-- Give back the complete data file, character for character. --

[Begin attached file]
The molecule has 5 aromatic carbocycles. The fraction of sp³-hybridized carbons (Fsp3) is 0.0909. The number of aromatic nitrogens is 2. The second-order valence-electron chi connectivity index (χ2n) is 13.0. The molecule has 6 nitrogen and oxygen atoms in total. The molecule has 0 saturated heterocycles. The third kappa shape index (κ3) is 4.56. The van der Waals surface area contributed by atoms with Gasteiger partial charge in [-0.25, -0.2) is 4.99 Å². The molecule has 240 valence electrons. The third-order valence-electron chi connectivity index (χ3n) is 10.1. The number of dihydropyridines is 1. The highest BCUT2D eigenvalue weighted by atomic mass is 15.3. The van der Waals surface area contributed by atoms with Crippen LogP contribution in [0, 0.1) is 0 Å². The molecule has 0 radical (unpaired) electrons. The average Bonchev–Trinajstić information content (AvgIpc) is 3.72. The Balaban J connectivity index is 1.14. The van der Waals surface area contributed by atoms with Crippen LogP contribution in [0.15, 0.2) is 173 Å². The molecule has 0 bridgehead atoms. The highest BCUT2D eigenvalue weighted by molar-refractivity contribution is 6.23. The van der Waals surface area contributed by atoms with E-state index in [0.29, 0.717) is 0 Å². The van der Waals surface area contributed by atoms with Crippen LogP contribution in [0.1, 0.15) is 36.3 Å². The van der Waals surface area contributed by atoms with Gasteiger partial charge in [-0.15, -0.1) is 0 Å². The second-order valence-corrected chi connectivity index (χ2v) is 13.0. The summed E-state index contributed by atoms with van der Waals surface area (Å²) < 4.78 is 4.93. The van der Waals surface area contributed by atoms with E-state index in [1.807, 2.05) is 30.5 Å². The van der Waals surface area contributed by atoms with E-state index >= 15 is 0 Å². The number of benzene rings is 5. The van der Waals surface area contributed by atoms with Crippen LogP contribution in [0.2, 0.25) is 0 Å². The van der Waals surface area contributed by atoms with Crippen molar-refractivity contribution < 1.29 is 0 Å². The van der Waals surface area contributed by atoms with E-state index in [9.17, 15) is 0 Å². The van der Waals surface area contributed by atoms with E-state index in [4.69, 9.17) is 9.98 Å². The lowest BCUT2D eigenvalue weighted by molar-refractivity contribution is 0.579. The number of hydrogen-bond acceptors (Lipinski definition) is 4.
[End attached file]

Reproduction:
The molecule has 5 aromatic carbocycles. The fraction of sp³-hybridized carbons (Fsp3) is 0.0909. The number of aromatic nitrogens is 2. The second-order valence-electron chi connectivity index (χ2n) is 13.0. The molecule has 6 nitrogen and oxygen atoms in total. The molecule has 0 saturated heterocycles. The third kappa shape index (κ3) is 4.56. The van der Waals surface area contributed by atoms with Gasteiger partial charge in [-0.25, -0.2) is 4.99 Å². The molecule has 240 valence electrons. The third-order valence-electron chi connectivity index (χ3n) is 10.1. The number of dihydropyridines is 1. The highest BCUT2D eigenvalue weighted by atomic mass is 15.3. The van der Waals surface area contributed by atoms with Crippen LogP contribution in [0, 0.1) is 0 Å². The molecule has 0 radical (unpaired) electrons. The average Bonchev–Trinajstić information content (AvgIpc) is 3.72. The Balaban J connectivity index is 1.14. The van der Waals surface area contributed by atoms with Crippen LogP contribution in [0.15, 0.2) is 173 Å². The molecule has 0 bridgehead atoms. The highest BCUT2D eigenvalue weighted by molar-refractivity contribution is 6.23. The van der Waals surface area contributed by atoms with E-state index in [0.29, 0.717) is 0 Å². The van der Waals surface area contributed by atoms with Crippen LogP contribution in [0.1, 0.15) is 36.3 Å². The van der Waals surface area contributed by atoms with Gasteiger partial charge in [-0.15, -0.1) is 0 Å². The second-order valence-corrected chi connectivity index (χ2v) is 13.0. The summed E-state index contributed by atoms with van der Waals surface area (Å²) < 4.78 is 4.93. The van der Waals surface area contributed by atoms with E-state index in [1.807, 2.05) is 30.5 Å². The van der Waals surface area contributed by atoms with E-state index >= 15 is 0 Å². The number of benzene rings is 5. The van der Waals surface area contributed by atoms with Crippen LogP contribution in [0.2, 0.25) is 0 Å². The van der Waals surface area contributed by atoms with Crippen molar-refractivity contribution < 1.29 is 0 Å². The van der Waals surface area contributed by atoms with E-state index in [9.17, 15) is 0 Å². The van der Waals surface area contributed by atoms with E-state index in [4.69, 9.17) is 9.98 Å². The lowest BCUT2D eigenvalue weighted by molar-refractivity contribution is 0.579. The number of hydrogen-bond acceptors (Lipinski definition) is 4.